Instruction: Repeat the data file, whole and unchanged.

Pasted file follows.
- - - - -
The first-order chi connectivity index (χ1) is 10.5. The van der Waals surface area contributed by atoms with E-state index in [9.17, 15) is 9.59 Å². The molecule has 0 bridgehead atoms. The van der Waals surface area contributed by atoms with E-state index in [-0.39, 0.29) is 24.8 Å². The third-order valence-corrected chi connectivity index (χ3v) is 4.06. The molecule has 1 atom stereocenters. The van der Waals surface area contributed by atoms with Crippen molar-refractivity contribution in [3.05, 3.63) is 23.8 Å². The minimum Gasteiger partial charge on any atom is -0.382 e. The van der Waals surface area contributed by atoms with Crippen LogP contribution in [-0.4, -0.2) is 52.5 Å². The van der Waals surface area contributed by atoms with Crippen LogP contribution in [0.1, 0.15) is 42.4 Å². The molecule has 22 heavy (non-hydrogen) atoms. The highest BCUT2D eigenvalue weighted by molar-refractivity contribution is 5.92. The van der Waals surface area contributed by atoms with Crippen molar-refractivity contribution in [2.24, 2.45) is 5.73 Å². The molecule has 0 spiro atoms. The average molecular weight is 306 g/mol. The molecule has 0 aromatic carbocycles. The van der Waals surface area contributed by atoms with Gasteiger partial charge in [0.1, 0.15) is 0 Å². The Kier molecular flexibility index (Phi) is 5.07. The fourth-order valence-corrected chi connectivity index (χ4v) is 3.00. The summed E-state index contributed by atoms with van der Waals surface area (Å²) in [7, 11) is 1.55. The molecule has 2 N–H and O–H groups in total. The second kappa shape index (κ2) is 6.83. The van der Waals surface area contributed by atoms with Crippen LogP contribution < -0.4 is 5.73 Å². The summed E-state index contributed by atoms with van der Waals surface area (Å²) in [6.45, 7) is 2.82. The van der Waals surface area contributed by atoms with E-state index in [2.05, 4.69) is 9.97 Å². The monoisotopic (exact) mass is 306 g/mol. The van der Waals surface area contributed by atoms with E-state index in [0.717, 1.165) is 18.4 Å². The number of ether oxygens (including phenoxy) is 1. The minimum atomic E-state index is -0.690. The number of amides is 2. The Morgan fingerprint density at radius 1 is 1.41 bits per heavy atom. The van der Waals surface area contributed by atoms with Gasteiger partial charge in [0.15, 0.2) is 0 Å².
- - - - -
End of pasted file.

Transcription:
The first-order chi connectivity index (χ1) is 10.5. The van der Waals surface area contributed by atoms with E-state index in [9.17, 15) is 9.59 Å². The molecule has 0 bridgehead atoms. The van der Waals surface area contributed by atoms with E-state index in [-0.39, 0.29) is 24.8 Å². The third-order valence-corrected chi connectivity index (χ3v) is 4.06. The molecule has 1 atom stereocenters. The van der Waals surface area contributed by atoms with Crippen molar-refractivity contribution in [3.05, 3.63) is 23.8 Å². The minimum Gasteiger partial charge on any atom is -0.382 e. The van der Waals surface area contributed by atoms with Crippen LogP contribution in [-0.4, -0.2) is 52.5 Å². The van der Waals surface area contributed by atoms with Crippen LogP contribution in [0.1, 0.15) is 42.4 Å². The molecule has 22 heavy (non-hydrogen) atoms. The highest BCUT2D eigenvalue weighted by molar-refractivity contribution is 5.92. The van der Waals surface area contributed by atoms with Crippen molar-refractivity contribution in [2.24, 2.45) is 5.73 Å². The molecule has 0 spiro atoms. The average molecular weight is 306 g/mol. The molecule has 0 aromatic carbocycles. The van der Waals surface area contributed by atoms with Gasteiger partial charge in [0.1, 0.15) is 0 Å². The Kier molecular flexibility index (Phi) is 5.07. The fourth-order valence-corrected chi connectivity index (χ4v) is 3.00. The summed E-state index contributed by atoms with van der Waals surface area (Å²) in [7, 11) is 1.55. The molecule has 2 N–H and O–H groups in total. The second kappa shape index (κ2) is 6.83. The van der Waals surface area contributed by atoms with Crippen LogP contribution < -0.4 is 5.73 Å². The summed E-state index contributed by atoms with van der Waals surface area (Å²) in [6.45, 7) is 2.82. The van der Waals surface area contributed by atoms with E-state index in [2.05, 4.69) is 9.97 Å². The monoisotopic (exact) mass is 306 g/mol. The van der Waals surface area contributed by atoms with E-state index in [0.717, 1.165) is 18.4 Å². The number of ether oxygens (including phenoxy) is 1. The minimum atomic E-state index is -0.690. The number of amides is 2. The Morgan fingerprint density at radius 1 is 1.41 bits per heavy atom. The van der Waals surface area contributed by atoms with Gasteiger partial charge in [0.15, 0.2) is 0 Å².